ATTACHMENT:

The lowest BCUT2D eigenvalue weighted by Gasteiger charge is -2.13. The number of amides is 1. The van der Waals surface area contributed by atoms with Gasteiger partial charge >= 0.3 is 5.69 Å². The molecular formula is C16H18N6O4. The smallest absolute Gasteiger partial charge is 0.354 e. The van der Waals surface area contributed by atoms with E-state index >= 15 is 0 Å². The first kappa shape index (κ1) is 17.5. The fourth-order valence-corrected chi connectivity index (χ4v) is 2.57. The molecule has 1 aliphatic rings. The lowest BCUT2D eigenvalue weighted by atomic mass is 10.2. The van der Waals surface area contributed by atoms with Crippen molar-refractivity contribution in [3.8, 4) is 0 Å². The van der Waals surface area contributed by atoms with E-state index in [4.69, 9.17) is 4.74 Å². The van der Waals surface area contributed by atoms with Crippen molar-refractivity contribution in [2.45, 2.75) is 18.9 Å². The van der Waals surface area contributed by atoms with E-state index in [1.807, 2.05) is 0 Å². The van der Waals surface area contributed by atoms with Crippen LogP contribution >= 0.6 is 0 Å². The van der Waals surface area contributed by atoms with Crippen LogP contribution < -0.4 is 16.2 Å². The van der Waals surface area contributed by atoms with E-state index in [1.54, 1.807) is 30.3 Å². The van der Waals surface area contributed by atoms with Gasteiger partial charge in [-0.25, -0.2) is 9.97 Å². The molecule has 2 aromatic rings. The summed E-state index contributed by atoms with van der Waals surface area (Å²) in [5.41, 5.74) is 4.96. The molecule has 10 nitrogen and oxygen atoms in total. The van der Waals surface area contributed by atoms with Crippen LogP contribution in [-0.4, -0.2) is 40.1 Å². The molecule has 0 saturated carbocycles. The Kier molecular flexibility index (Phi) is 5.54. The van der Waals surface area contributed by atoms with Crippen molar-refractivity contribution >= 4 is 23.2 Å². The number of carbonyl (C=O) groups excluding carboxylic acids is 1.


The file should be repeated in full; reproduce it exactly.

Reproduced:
The lowest BCUT2D eigenvalue weighted by Gasteiger charge is -2.13. The number of amides is 1. The van der Waals surface area contributed by atoms with Gasteiger partial charge >= 0.3 is 5.69 Å². The molecular formula is C16H18N6O4. The smallest absolute Gasteiger partial charge is 0.354 e. The van der Waals surface area contributed by atoms with E-state index >= 15 is 0 Å². The first kappa shape index (κ1) is 17.5. The fourth-order valence-corrected chi connectivity index (χ4v) is 2.57. The molecule has 1 aliphatic rings. The lowest BCUT2D eigenvalue weighted by atomic mass is 10.2. The van der Waals surface area contributed by atoms with Crippen molar-refractivity contribution in [3.8, 4) is 0 Å². The van der Waals surface area contributed by atoms with E-state index in [4.69, 9.17) is 4.74 Å². The van der Waals surface area contributed by atoms with Crippen molar-refractivity contribution in [2.45, 2.75) is 18.9 Å². The van der Waals surface area contributed by atoms with E-state index in [1.807, 2.05) is 0 Å². The van der Waals surface area contributed by atoms with Crippen LogP contribution >= 0.6 is 0 Å². The van der Waals surface area contributed by atoms with Crippen LogP contribution < -0.4 is 16.2 Å². The van der Waals surface area contributed by atoms with E-state index in [1.54, 1.807) is 30.3 Å². The van der Waals surface area contributed by atoms with Gasteiger partial charge in [-0.25, -0.2) is 9.97 Å². The molecule has 2 aromatic rings. The summed E-state index contributed by atoms with van der Waals surface area (Å²) in [5.41, 5.74) is 4.96. The molecule has 10 nitrogen and oxygen atoms in total. The van der Waals surface area contributed by atoms with Crippen LogP contribution in [-0.4, -0.2) is 40.1 Å². The molecule has 0 saturated carbocycles. The Kier molecular flexibility index (Phi) is 5.54. The van der Waals surface area contributed by atoms with Crippen molar-refractivity contribution >= 4 is 23.2 Å². The number of carbonyl (C=O) groups excluding carboxylic acids is 1.